23 | MAR | 2019
INAH to help rebuild Brazil National Museum
The Brazilian museum space, founded by the King of Portugal, John VI, on June 6th, 1818, hosted more than 20 million pieces - Photo: Antonio Lacerda/EFE

INAH to help rebuild Brazil National Museum

05/12/2018
18:37
Notimex
Mexico City
-A +A
Mexico's National Institute of Anthropology and History will help rebuild the UFRJ with donations

The Collective Rebuilding Network of the Brazil National Museum, in which Mexico’s National Institute of Anthropology and History (INAH) participates, is still working on the recovery of the premises after a fire destroyed 90 percent of its collections and damaged the building structure on September 2.

Through INAH, Mexico’s Ministry of Culture launched an initiative to help in the reconstruction of the National Museum in Rio de Janeiro, in cooperation with Brazil’s cultural authorities.

Mexican institutions will contribute to the initiative of the Collective Rebuilding Network for the Reconstruction of the National Museum of Brazil-UFRJ by donating book copies, since most of the heritage lost in the fire belonged to its prestigious library of anthropology.

Another point of the initiative, which was launched at the Popular Art Museum in Mexico City, consists of a technical collaboration to define what the new museum will be like, gathering a broad repertoire of books and information on indigenous peoples that lived in the region of Brazil.

The Brazilian museum space, founded by the King of Portugal, John VI, on June 6th, 1818, hosted more than 20 million pieces and was considered to be the most important cultural site in Brazil. The first stage of its reconstruction began in the month of October.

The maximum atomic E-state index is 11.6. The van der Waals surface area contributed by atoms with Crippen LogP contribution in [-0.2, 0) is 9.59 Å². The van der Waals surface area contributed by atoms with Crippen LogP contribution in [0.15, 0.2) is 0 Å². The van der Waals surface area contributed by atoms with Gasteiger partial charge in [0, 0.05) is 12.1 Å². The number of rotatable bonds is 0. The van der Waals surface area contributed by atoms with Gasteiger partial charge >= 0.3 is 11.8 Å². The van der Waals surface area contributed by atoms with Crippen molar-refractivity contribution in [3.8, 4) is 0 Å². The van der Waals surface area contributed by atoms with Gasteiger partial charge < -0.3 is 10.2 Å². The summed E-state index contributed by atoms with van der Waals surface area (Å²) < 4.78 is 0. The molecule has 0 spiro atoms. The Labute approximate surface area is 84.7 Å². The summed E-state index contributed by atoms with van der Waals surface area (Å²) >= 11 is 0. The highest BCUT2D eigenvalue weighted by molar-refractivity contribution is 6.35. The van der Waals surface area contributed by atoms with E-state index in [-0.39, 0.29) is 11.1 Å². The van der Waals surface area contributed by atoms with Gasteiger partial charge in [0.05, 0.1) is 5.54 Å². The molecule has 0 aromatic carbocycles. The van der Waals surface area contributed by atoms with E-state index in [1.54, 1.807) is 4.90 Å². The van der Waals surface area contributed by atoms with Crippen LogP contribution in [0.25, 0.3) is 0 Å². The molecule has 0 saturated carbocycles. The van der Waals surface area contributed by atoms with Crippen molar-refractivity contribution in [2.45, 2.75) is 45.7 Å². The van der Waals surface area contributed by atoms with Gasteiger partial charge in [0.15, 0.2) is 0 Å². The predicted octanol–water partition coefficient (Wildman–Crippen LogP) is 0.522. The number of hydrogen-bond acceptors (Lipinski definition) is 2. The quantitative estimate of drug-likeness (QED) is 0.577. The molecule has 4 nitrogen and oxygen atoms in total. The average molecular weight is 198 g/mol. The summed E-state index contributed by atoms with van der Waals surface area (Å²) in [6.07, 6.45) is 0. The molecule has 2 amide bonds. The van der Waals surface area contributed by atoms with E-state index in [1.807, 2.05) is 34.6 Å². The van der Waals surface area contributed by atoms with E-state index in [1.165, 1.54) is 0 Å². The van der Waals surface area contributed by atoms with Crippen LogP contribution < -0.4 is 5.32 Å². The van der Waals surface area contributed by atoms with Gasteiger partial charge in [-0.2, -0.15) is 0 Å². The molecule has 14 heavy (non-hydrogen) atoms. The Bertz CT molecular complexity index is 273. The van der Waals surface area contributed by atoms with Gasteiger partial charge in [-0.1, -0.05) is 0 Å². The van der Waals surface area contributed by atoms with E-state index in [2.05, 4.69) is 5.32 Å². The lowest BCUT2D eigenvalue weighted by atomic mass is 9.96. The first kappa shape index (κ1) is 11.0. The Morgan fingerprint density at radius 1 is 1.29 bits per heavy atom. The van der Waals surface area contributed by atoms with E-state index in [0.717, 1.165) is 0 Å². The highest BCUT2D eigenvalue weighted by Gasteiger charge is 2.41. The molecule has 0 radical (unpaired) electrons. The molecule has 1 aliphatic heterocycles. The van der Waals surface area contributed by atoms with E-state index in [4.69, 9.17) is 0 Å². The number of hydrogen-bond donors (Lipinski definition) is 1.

The National Museum of Brazil included a vast library, collections of great historical value such as a dinosaur skeleton, original pieces from Ancient Greece and Egypt, and one of the most ancient human fossils found in Brazil: The famous Luzia, which dates back 12 thousand years. Coincidentally, it was one of the pieces that was salvaged.

Other elements that were recovered after the incident on September 2, which began at 19:30 hours local time, were archeological pieces and meteorites.

“What we want is to finish the new building quickly so that it may house our investigation volumes, such as the ones that you have about your indigenous peoples,” stated Roberto Leher, dean of the Federal Rio de Janeiro University of Brazil, during the official announcement.

“I am very happy and honored to be here with you, receiving the solidarity of the Mexican people and its cultural institutions to rebuild our National Museum,” he expressed.

“The construction of a new museum, enriched by the vision of Mexico, is very important to us, as are the knowledge and contributions of Mexican specialists participating in the project. We believe that the museum will be finished by 2022 or 2023.
 

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